So, that’s a lot to overthink, but I’m a good little patient and learned how, and did it for myself for the first year after the wedding.

Then, I did indeed start to get in my own head every time it would come to the moment of truth: stabbing the needle in. I developed a helpful (not) habit of stopping my hand’s momentum before the point made it to my thigh. So, I asked Reid if he would learn how to do it for me, which he was very willing to do, and did in September 2014.

In December 2014, Reid’s second time to help, I get the spot ready then look away, look back at what’s going on after he started injecting, and the needle isn’t in all the way to the base. Just the tip of the needle is in, so the good stuff is going into my skin, not the thigh muscle.

Called the doctor, who said I most likely wouldn’t be protected, so we’d have to use condoms for 3 months until the next dose (because it’s not good to double up, just in case). That was when I said screw the shot, and also, found out later that once more studies were done on it, the AVERAGE weight gain in the first year on it is 20 lbs, double what the average is for other methods.

Nexplanon (arm implant)

In February 2015, I got an appointment to decide what I’d try next, then after telling the gyno my story she recommended the implant, so I got an appointment to have that inserted in April 2015. It stays in for 3 years before you have it removed (or you can have it taken out any time) and then you can either have a new one put in to continue protection, but my thought and plan was that Reid and I would for sure be ready to start trying to start a family by the expiration date in 2018, and that the 3-year run line would be pretty perfect.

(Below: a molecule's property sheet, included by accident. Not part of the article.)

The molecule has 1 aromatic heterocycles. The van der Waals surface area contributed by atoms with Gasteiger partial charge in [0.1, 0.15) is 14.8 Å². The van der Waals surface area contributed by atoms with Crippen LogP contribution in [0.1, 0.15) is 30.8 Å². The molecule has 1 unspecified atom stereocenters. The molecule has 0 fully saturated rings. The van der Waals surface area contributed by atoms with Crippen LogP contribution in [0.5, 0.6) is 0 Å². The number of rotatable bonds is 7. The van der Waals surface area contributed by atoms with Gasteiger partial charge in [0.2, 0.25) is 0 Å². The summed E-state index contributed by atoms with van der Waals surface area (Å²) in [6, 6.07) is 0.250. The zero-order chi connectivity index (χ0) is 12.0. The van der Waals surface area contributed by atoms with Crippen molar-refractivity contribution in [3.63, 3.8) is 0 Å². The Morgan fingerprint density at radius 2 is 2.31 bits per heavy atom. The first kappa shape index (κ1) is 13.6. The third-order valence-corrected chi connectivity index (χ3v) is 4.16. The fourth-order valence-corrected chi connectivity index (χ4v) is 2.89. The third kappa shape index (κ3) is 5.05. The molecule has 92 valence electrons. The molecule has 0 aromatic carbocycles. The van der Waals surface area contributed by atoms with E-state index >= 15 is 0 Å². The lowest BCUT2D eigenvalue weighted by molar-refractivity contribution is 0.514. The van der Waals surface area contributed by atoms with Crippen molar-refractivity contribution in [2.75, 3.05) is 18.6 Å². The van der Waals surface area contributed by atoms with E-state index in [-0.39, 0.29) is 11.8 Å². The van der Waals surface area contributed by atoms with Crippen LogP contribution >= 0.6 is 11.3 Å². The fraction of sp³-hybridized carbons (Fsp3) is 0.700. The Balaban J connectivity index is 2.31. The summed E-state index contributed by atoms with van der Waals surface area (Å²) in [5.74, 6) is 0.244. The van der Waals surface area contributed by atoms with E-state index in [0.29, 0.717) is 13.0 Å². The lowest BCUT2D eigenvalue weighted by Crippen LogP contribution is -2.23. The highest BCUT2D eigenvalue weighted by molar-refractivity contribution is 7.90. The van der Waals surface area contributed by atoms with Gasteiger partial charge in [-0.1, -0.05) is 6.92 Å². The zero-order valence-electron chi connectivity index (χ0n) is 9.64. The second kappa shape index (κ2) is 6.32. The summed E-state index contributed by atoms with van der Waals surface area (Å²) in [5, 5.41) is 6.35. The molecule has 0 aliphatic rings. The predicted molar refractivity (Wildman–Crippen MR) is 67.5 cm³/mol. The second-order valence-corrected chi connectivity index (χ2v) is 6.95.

Finally, The Pull-out Method (Plus occasional condom use)

Well, 2018 came and I let Reid know that I would be making my appointment to have the Nexplanon taken out in April. He asked what my plan for BC would be moving forward from that.

I am of the opinion that women have to bear too much of the reproductive responsibility and hardship in this world. I mean, we get the periods, the cramps, the mood swings, the feminine products expense, everything else that comes with menstruation, the higher risk of STDs because of the anatomy, the pregnancy, the nursing, the changes in our bodies and hormones and mental health, AND all of the side effects from the birth control that we electively endure to prevent the other stuff until we’re ready. I find it absolutely ridiculous that the study on male birth control was halted because the male participants complained about the side effects… the very side effects that women have come to accept as an unavoidable part of our everyday lives. But I digress.